In Episode 126, Professor Con Stough is back to talk about Bacopa monnieri, a powerful adaptogen. Dr. Stough is a Professor of Cognitive Neuroscience and Psychology, and the Director of the Centre for Human Psychopharmacology, at Swinburne University in Australia.
What is Bacopa monnieri?
Also known as water hyssop, it’s an aquatic plant native to India and is the oldest known herbal medicine — it has been in use in India for at least 4,000 years! Traditionally, it’s been used to treat many conditions, but especially as a cognitive enhancing compound — even among young people.
Bacopa creates a polypharmacological extract; it affects multiple areas of our biology, but especially brain function. Just a few of its many properties…
- Reduces beta-amyloid, a protein linked to Alzheimer’s and dementia
- Increases blood flow
- Promotes synaptogenesis
- Adaptogenic — a natural substance that helps the body adapt to stress
Regardless of your age, Bacopa can help to improve your memory and cognitive function. It promotes synaptogenesis — the creation of new connections between neurons in the brain. In one study, animals were given either placebo or Bacopa and then learned a new task. The animals treated with Bacopa not only learned the new task faster, but had grown more synapses than the control group.
The herb’s benefits are also uniquely suited to preventing age-related cognitive decline. It reduces levels of beta-amyloid plaques and lowers brain inflammation, both of which are strongly correlated with dementia.
The recommended dosage will depend on the percentage of bacosides (the active compounds) in your supplement. For reference, Professor Stough recommends a dose of around 300 mg for adults taking a supplement containing 55% bacosides.
Bacopa is generally very well tolerated. The most common side effects are gastrointestinal issues that rarely last more than a few days. To avoid any stomach upset, take it with food (preferably containing a little dietary fat) in the morning or early afternoon. Taking Bacopa too close to bedtime may interfere with your sleep.
Before adding Bacopa to your cognitive stack, use a little caution. Bacopa has roughly 50 active compounds, and not all have been studied. Stacking it with other compounds may cancel out some of its benefits, or conversely, the effects may be duplicative with results you’re getting elsewhere. Many more studies will need to be done before the complementary affects of Bacopa and other compounds are all known. One combination that Professor Stough thought sounded good in theory was Bacopa and Rhodiola rosea. (See our Rhodiola episode here.)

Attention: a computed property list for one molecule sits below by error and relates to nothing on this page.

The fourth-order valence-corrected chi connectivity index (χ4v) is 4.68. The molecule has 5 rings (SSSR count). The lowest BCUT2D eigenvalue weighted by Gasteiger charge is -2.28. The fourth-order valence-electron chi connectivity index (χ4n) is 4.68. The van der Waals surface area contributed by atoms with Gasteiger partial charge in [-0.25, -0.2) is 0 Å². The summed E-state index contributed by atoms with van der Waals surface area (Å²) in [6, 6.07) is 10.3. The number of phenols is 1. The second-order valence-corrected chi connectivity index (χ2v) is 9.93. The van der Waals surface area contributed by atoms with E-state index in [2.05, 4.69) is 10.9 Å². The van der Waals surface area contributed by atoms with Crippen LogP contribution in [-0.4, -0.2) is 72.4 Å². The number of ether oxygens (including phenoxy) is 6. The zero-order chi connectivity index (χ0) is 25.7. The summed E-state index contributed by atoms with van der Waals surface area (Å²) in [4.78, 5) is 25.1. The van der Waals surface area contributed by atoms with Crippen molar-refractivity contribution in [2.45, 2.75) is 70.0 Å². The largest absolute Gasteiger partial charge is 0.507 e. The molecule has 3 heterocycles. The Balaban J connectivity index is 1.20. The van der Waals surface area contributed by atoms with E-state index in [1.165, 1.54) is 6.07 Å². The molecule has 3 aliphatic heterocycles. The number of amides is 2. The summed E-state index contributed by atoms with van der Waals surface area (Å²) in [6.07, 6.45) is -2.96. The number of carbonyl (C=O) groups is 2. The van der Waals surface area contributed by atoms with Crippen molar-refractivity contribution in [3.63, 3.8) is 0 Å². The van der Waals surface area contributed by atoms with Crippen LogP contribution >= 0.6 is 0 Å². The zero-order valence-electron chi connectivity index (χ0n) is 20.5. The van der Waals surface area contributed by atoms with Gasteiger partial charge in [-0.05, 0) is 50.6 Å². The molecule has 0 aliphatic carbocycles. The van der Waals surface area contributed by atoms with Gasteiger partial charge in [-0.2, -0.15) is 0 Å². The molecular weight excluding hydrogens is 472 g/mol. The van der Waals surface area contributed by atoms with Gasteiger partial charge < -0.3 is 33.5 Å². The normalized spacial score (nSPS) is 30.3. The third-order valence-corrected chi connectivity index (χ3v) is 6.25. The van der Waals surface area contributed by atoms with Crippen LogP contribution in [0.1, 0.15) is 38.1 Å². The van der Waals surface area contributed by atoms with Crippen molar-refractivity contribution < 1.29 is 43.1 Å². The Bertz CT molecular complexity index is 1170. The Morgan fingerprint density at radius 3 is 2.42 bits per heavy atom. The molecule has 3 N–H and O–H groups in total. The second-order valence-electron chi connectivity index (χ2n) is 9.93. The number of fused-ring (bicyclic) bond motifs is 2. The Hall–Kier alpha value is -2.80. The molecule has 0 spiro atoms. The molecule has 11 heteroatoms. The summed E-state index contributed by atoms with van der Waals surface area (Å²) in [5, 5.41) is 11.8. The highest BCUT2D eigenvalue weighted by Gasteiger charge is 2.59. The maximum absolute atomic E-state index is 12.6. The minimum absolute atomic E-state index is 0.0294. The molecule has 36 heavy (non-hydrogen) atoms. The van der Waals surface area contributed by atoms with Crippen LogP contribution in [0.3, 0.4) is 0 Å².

Not All Extracts Are Created Equal
There’s a tendency to think that anything natural is safe, and anything featuring the same name is the same thing. Unfortunately, there’s a strong correlation between price and quality in Bacopa supplements, and buying cheap Bacopa can backfire. If the extraction process used differs from what was done in the scientific studies showing good cognitive results…you can’t expect those results. As a double whammy, low-quality extracts may contain high levels of impurities.
Want more info on Bacopa? Check out this study from Professor Stough comparing the cognitive benefits of Bacopa and Ginseng against Modafinil. The Central Drug Research Institute (CDRI) of India has also done a huge amount of research on Bacopa. Click here to see CDRI studies. (You’ll have to search for “Bacopa.”)
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Introduction to this week's cognitive enhancer
This Week in Neuroscience: Pinpointing loneliness in the brain
The audience interaction section
Get Up: Why Your Chair Is Killing You
Water Fast Week 2016
The origin of Bacopa Monnieri
How is the plant used most commonly?
Bacopa's effects on cognition
Contraindications and the price/quality correlation
High quality Bacopa extract CDRI-08
What to look for in a Bacopa supplement and how best to take it
Why choose Bacopa over any other plant-based cognitive enhancers?
The possibility of complementary substances
Synaptogenesis vs neurogenesis
The complexity of natural substances
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